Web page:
Fast Fiction: Missing Person

5 months. 14 days. 6 hours. 12 minutes.

That’s how long since the last time I’ve seen her face.

Narrow nose, kissed by the sun, as evident by the freckles that cover it like stars do the sky. 

Short hair, curls so tight they move as one entity when she walks, skips, dances. 

Dark eyes. Kind. Watchful. Wonderful. How lucky I felt when they landed on me. 

Her naturally red lips, plump and constantly coated with a new shade lipstick. Always naturally curled up, ready to explode in laughter. Kisses in the morning, kisses in the evening.

Some men dream about those lips. I still do.

5 months. 14 days. 6 hours. 24 minutes.

It’s harder to think of those lips that way, now. No. My last memory, the only memory, they turn down, they frown. They open to let harsh words spill out. They team up with her arms that shove me, push me so hard for a moment I slam back into the wall and I can’t breathe. Those lips don’t laugh then.

5 months. 14 days. 6 hours. 29 minutes.

My hands shook, my hands still shake when I think of her. Her turning away, the long floral skirt she was wearing turning with her. She yanked the door open and let the storm in. The sounds of thunder crashing all around us, engulfing us. Naomi. Naomi, wait. Don’t go away. Don’t leave.

5 months. 14 days. 6 hours. 33 minutes.

That night we were both soaking, running through the woods. I was screaming her name, she was screaming to let her be. But I couldn’t let her be.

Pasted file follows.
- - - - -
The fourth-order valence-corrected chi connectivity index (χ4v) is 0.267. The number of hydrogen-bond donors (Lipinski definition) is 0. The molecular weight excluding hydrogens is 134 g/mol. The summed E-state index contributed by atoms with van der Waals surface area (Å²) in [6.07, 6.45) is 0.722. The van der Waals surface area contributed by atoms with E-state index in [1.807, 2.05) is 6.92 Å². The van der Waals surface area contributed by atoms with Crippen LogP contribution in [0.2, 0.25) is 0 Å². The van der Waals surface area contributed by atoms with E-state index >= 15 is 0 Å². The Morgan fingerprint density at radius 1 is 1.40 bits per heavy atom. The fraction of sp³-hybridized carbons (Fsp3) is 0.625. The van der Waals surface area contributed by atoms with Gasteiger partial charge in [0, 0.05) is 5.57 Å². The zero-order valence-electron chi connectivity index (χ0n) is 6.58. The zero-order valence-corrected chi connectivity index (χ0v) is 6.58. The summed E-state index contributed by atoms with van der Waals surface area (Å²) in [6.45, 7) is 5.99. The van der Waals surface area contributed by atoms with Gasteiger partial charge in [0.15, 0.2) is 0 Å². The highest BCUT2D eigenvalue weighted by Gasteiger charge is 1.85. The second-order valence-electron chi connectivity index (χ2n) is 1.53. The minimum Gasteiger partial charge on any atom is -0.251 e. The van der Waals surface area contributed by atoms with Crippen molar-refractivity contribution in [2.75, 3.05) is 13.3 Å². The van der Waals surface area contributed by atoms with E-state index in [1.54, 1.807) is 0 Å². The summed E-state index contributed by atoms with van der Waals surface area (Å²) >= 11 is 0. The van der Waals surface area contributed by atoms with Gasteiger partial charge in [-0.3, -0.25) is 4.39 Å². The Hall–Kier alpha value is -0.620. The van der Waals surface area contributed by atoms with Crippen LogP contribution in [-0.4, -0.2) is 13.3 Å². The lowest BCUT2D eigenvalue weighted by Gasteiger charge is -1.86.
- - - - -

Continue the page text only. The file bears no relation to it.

I know we fight, I screamed. Raindrops filled my mouth. I spit. But I love you. I love you.

I want a new life, she called back to me. She was a drowned rat. She was helpless. Her curls sprawled onto her face, spread down her forehead and into her once kind eyes. 

But her voice was clear. Those words hit me. Cut right through me. I want a new life.

I reached out. I grabbed. I pulled. Too hard. But maybe not hard enough. I’m sorry. I’m sorry. I don’t know why I’m like this.

The rain was washing the red away. The darkness of the night and the storm made it all hard to see. In the morning it would be gone, right? All of it? Will be normal, like it was? Naomi would curl up in the crook of my arm and nuzzle my face with hers, and I’ll kiss each individual freckle, right?


5 months. 14 days. 6 hours. 45 minutes.

The door to the white room clicks open and I jump. I anticipate his coming but still, I jump.

“Mr. Robinson, we’re sorry to pull you back into this investigation,” Detective James says, adjusting the glasses that rest on the end of his nose. I have known him since we were classmates in elementary school. I want to call him Benji like I did then, but I know that’s a bad idea. I should just keep my mouth shut. I chew on the inside of my cheek. 

He looks at me carefully. Adjusts the glasses again. “There’s just been some new things to consider. Some discoveries out in the woods by your house.” Detective James cocks his head and pauses. I don’t move. I can’t move.

“Mr. Robinson, how long has it been again since your wife has been missing?”

I look at my hands. They shake.

“5 months, 14 days, 6 hours, 45 minutes.”

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